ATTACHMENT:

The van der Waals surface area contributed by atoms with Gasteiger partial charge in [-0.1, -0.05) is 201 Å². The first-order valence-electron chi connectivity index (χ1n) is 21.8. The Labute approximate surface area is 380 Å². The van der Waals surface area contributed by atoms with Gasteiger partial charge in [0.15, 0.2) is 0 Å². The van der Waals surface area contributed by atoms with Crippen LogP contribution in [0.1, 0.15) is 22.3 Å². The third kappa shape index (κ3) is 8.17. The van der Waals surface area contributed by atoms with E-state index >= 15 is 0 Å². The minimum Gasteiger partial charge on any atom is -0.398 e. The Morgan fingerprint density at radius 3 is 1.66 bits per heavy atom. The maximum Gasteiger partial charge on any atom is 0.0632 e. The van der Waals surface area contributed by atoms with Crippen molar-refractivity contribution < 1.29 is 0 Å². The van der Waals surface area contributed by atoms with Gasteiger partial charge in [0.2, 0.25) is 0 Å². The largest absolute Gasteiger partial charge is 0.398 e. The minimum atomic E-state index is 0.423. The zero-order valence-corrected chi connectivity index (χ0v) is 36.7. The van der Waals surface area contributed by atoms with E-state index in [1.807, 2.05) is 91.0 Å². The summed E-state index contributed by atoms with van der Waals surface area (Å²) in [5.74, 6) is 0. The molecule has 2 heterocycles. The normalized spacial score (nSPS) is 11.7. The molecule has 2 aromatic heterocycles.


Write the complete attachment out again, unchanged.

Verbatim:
The van der Waals surface area contributed by atoms with Gasteiger partial charge in [-0.1, -0.05) is 201 Å². The first-order valence-electron chi connectivity index (χ1n) is 21.8. The Labute approximate surface area is 380 Å². The van der Waals surface area contributed by atoms with Gasteiger partial charge in [0.15, 0.2) is 0 Å². The van der Waals surface area contributed by atoms with Crippen LogP contribution in [0.1, 0.15) is 22.3 Å². The third kappa shape index (κ3) is 8.17. The van der Waals surface area contributed by atoms with E-state index >= 15 is 0 Å². The minimum Gasteiger partial charge on any atom is -0.398 e. The Morgan fingerprint density at radius 3 is 1.66 bits per heavy atom. The maximum Gasteiger partial charge on any atom is 0.0632 e. The van der Waals surface area contributed by atoms with Crippen molar-refractivity contribution < 1.29 is 0 Å². The van der Waals surface area contributed by atoms with Gasteiger partial charge in [0.2, 0.25) is 0 Å². The largest absolute Gasteiger partial charge is 0.398 e. The minimum atomic E-state index is 0.423. The zero-order valence-corrected chi connectivity index (χ0v) is 36.7. The van der Waals surface area contributed by atoms with E-state index in [1.807, 2.05) is 91.0 Å². The summed E-state index contributed by atoms with van der Waals surface area (Å²) in [5.74, 6) is 0. The molecule has 2 heterocycles. The normalized spacial score (nSPS) is 11.7. The molecule has 2 aromatic heterocycles.